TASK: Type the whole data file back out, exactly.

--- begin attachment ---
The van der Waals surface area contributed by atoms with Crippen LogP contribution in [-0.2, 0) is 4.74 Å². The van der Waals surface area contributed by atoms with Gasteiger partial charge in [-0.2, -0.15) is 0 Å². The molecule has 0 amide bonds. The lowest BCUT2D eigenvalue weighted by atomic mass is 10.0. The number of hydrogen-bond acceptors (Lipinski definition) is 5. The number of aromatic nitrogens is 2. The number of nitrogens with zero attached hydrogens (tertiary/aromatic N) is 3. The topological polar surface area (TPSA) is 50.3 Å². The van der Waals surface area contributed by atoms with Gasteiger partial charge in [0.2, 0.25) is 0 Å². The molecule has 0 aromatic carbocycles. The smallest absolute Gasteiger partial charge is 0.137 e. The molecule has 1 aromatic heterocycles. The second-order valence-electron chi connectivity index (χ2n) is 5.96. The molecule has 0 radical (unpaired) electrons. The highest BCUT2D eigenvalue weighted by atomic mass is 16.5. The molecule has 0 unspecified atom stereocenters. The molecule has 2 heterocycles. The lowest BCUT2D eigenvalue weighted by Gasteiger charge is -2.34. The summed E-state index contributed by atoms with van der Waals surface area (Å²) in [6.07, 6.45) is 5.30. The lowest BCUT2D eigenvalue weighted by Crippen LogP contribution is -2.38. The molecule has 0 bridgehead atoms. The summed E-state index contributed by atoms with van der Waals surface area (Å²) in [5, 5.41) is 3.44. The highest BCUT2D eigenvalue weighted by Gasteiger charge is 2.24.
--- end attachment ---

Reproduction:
The van der Waals surface area contributed by atoms with Crippen LogP contribution in [-0.2, 0) is 4.74 Å². The van der Waals surface area contributed by atoms with Gasteiger partial charge in [-0.2, -0.15) is 0 Å². The molecule has 0 amide bonds. The lowest BCUT2D eigenvalue weighted by atomic mass is 10.0. The number of hydrogen-bond acceptors (Lipinski definition) is 5. The number of aromatic nitrogens is 2. The number of nitrogens with zero attached hydrogens (tertiary/aromatic N) is 3. The topological polar surface area (TPSA) is 50.3 Å². The van der Waals surface area contributed by atoms with Gasteiger partial charge in [0.2, 0.25) is 0 Å². The molecule has 0 aromatic carbocycles. The smallest absolute Gasteiger partial charge is 0.137 e. The molecule has 1 aromatic heterocycles. The second-order valence-electron chi connectivity index (χ2n) is 5.96. The molecule has 0 radical (unpaired) electrons. The highest BCUT2D eigenvalue weighted by atomic mass is 16.5. The molecule has 0 unspecified atom stereocenters. The molecule has 2 heterocycles. The lowest BCUT2D eigenvalue weighted by Gasteiger charge is -2.34. The summed E-state index contributed by atoms with van der Waals surface area (Å²) in [6.07, 6.45) is 5.30. The lowest BCUT2D eigenvalue weighted by Crippen LogP contribution is -2.38. The molecule has 0 bridgehead atoms. The summed E-state index contributed by atoms with van der Waals surface area (Å²) in [5, 5.41) is 3.44. The highest BCUT2D eigenvalue weighted by Gasteiger charge is 2.24.